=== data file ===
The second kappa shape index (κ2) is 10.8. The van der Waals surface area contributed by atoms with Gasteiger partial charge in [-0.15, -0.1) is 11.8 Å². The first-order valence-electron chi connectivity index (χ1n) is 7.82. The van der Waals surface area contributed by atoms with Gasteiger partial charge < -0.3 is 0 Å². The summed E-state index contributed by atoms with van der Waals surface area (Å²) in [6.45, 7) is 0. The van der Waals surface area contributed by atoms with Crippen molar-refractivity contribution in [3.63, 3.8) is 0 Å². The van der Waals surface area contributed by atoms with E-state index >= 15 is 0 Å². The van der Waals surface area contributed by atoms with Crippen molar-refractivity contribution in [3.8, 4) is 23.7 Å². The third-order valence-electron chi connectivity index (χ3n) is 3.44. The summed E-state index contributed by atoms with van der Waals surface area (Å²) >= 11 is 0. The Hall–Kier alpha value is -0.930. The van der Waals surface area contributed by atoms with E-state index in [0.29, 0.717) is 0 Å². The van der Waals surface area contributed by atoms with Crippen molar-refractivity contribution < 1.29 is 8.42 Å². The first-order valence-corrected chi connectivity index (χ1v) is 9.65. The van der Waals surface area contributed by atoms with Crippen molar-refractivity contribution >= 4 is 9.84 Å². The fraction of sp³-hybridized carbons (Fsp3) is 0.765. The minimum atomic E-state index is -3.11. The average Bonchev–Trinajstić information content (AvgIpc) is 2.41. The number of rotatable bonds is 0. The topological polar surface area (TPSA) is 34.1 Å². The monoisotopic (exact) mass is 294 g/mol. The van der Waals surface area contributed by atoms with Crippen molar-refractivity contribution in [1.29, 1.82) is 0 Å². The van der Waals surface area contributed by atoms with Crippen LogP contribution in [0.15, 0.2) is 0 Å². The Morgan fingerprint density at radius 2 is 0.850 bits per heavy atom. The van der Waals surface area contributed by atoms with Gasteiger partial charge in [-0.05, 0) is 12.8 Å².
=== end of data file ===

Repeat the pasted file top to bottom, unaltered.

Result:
The second kappa shape index (κ2) is 10.8. The van der Waals surface area contributed by atoms with Gasteiger partial charge in [-0.15, -0.1) is 11.8 Å². The first-order valence-electron chi connectivity index (χ1n) is 7.82. The van der Waals surface area contributed by atoms with Gasteiger partial charge < -0.3 is 0 Å². The summed E-state index contributed by atoms with van der Waals surface area (Å²) in [6.45, 7) is 0. The van der Waals surface area contributed by atoms with Crippen molar-refractivity contribution in [3.63, 3.8) is 0 Å². The van der Waals surface area contributed by atoms with E-state index >= 15 is 0 Å². The van der Waals surface area contributed by atoms with Crippen molar-refractivity contribution in [3.8, 4) is 23.7 Å². The third-order valence-electron chi connectivity index (χ3n) is 3.44. The summed E-state index contributed by atoms with van der Waals surface area (Å²) >= 11 is 0. The Hall–Kier alpha value is -0.930. The van der Waals surface area contributed by atoms with E-state index in [0.29, 0.717) is 0 Å². The van der Waals surface area contributed by atoms with Crippen molar-refractivity contribution < 1.29 is 8.42 Å². The first-order valence-corrected chi connectivity index (χ1v) is 9.65. The van der Waals surface area contributed by atoms with Crippen molar-refractivity contribution >= 4 is 9.84 Å². The fraction of sp³-hybridized carbons (Fsp3) is 0.765. The minimum atomic E-state index is -3.11. The average Bonchev–Trinajstić information content (AvgIpc) is 2.41. The number of rotatable bonds is 0. The topological polar surface area (TPSA) is 34.1 Å². The monoisotopic (exact) mass is 294 g/mol. The van der Waals surface area contributed by atoms with Crippen molar-refractivity contribution in [1.29, 1.82) is 0 Å². The van der Waals surface area contributed by atoms with Crippen LogP contribution in [0.15, 0.2) is 0 Å². The Morgan fingerprint density at radius 2 is 0.850 bits per heavy atom. The van der Waals surface area contributed by atoms with Gasteiger partial charge in [-0.05, 0) is 12.8 Å².